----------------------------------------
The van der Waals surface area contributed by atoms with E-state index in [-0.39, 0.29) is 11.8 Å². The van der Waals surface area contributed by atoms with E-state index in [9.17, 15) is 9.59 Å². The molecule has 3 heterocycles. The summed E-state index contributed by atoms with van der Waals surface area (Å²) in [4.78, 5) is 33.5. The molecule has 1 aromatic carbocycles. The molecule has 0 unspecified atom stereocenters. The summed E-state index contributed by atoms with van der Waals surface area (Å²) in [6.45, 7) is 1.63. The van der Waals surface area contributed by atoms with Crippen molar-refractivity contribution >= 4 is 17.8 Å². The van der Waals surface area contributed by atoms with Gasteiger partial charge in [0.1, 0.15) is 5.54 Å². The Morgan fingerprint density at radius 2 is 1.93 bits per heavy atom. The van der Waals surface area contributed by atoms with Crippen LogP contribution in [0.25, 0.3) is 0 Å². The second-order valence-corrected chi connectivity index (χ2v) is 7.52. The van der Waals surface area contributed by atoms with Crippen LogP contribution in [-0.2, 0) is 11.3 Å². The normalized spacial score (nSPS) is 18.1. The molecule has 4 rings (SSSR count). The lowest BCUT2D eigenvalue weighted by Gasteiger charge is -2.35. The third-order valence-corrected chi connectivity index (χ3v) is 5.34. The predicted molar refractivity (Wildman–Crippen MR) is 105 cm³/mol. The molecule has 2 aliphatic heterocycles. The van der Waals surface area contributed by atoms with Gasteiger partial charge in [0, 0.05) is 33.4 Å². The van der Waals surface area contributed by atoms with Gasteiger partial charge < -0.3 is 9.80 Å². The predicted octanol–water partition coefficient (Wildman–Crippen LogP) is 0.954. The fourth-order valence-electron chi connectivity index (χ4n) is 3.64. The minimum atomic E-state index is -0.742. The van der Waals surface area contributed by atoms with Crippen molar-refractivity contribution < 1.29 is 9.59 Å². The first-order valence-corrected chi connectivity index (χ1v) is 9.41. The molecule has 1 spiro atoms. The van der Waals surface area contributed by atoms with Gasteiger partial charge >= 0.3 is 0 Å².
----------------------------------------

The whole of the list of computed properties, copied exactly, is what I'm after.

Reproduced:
The van der Waals surface area contributed by atoms with E-state index in [-0.39, 0.29) is 11.8 Å². The van der Waals surface area contributed by atoms with E-state index in [9.17, 15) is 9.59 Å². The molecule has 3 heterocycles. The summed E-state index contributed by atoms with van der Waals surface area (Å²) in [4.78, 5) is 33.5. The molecule has 1 aromatic carbocycles. The molecule has 0 unspecified atom stereocenters. The summed E-state index contributed by atoms with van der Waals surface area (Å²) in [6.45, 7) is 1.63. The van der Waals surface area contributed by atoms with Crippen molar-refractivity contribution >= 4 is 17.8 Å². The van der Waals surface area contributed by atoms with Gasteiger partial charge in [0.1, 0.15) is 5.54 Å². The Morgan fingerprint density at radius 2 is 1.93 bits per heavy atom. The van der Waals surface area contributed by atoms with Crippen LogP contribution in [0.25, 0.3) is 0 Å². The second-order valence-corrected chi connectivity index (χ2v) is 7.52. The van der Waals surface area contributed by atoms with Crippen LogP contribution in [-0.2, 0) is 11.3 Å². The normalized spacial score (nSPS) is 18.1. The molecule has 4 rings (SSSR count). The lowest BCUT2D eigenvalue weighted by Gasteiger charge is -2.35. The third-order valence-corrected chi connectivity index (χ3v) is 5.34. The predicted molar refractivity (Wildman–Crippen MR) is 105 cm³/mol. The molecule has 2 aliphatic heterocycles. The van der Waals surface area contributed by atoms with Gasteiger partial charge in [0, 0.05) is 33.4 Å². The van der Waals surface area contributed by atoms with Gasteiger partial charge < -0.3 is 9.80 Å². The predicted octanol–water partition coefficient (Wildman–Crippen LogP) is 0.954. The fourth-order valence-electron chi connectivity index (χ4n) is 3.64. The minimum atomic E-state index is -0.742. The van der Waals surface area contributed by atoms with Crippen molar-refractivity contribution < 1.29 is 9.59 Å². The first-order valence-corrected chi connectivity index (χ1v) is 9.41. The molecule has 1 spiro atoms. The van der Waals surface area contributed by atoms with Gasteiger partial charge >= 0.3 is 0 Å².